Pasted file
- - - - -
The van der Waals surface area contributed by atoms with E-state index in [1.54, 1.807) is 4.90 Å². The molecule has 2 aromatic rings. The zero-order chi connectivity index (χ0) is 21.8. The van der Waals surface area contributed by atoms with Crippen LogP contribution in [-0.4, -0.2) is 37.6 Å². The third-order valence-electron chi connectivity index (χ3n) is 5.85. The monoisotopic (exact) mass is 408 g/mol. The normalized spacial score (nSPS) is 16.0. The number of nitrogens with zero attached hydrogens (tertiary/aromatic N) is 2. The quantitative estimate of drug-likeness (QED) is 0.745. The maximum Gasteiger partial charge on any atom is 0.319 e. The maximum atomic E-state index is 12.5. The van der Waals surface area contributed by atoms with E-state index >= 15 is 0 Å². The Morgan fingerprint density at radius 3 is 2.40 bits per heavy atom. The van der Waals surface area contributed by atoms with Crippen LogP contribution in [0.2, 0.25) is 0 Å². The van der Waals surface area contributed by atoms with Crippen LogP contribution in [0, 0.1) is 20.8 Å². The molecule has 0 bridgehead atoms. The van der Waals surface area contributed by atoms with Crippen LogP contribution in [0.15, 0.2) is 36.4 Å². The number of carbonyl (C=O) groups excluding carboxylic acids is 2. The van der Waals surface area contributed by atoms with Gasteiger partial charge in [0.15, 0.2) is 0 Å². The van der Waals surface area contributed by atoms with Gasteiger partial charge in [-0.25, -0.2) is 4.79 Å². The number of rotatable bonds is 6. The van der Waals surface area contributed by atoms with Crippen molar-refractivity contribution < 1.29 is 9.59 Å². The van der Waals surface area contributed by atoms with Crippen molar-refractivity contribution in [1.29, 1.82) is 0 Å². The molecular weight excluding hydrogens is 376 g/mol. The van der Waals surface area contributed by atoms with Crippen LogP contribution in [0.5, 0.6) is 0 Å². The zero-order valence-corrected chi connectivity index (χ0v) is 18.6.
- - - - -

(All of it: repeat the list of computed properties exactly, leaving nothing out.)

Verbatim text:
The van der Waals surface area contributed by atoms with E-state index in [1.54, 1.807) is 4.90 Å². The molecule has 2 aromatic rings. The zero-order chi connectivity index (χ0) is 21.8. The van der Waals surface area contributed by atoms with Crippen LogP contribution in [-0.4, -0.2) is 37.6 Å². The third-order valence-electron chi connectivity index (χ3n) is 5.85. The monoisotopic (exact) mass is 408 g/mol. The normalized spacial score (nSPS) is 16.0. The number of nitrogens with zero attached hydrogens (tertiary/aromatic N) is 2. The quantitative estimate of drug-likeness (QED) is 0.745. The maximum Gasteiger partial charge on any atom is 0.319 e. The maximum atomic E-state index is 12.5. The van der Waals surface area contributed by atoms with E-state index >= 15 is 0 Å². The Morgan fingerprint density at radius 3 is 2.40 bits per heavy atom. The van der Waals surface area contributed by atoms with Crippen LogP contribution in [0.2, 0.25) is 0 Å². The van der Waals surface area contributed by atoms with Crippen LogP contribution in [0, 0.1) is 20.8 Å². The molecule has 0 bridgehead atoms. The van der Waals surface area contributed by atoms with Crippen LogP contribution in [0.15, 0.2) is 36.4 Å². The number of carbonyl (C=O) groups excluding carboxylic acids is 2. The van der Waals surface area contributed by atoms with Gasteiger partial charge in [0.15, 0.2) is 0 Å². The van der Waals surface area contributed by atoms with Gasteiger partial charge in [-0.25, -0.2) is 4.79 Å². The number of rotatable bonds is 6. The van der Waals surface area contributed by atoms with Crippen molar-refractivity contribution < 1.29 is 9.59 Å². The van der Waals surface area contributed by atoms with Crippen molar-refractivity contribution in [1.29, 1.82) is 0 Å². The molecular weight excluding hydrogens is 376 g/mol. The van der Waals surface area contributed by atoms with Crippen LogP contribution in [0.5, 0.6) is 0 Å². The zero-order valence-corrected chi connectivity index (χ0v) is 18.6.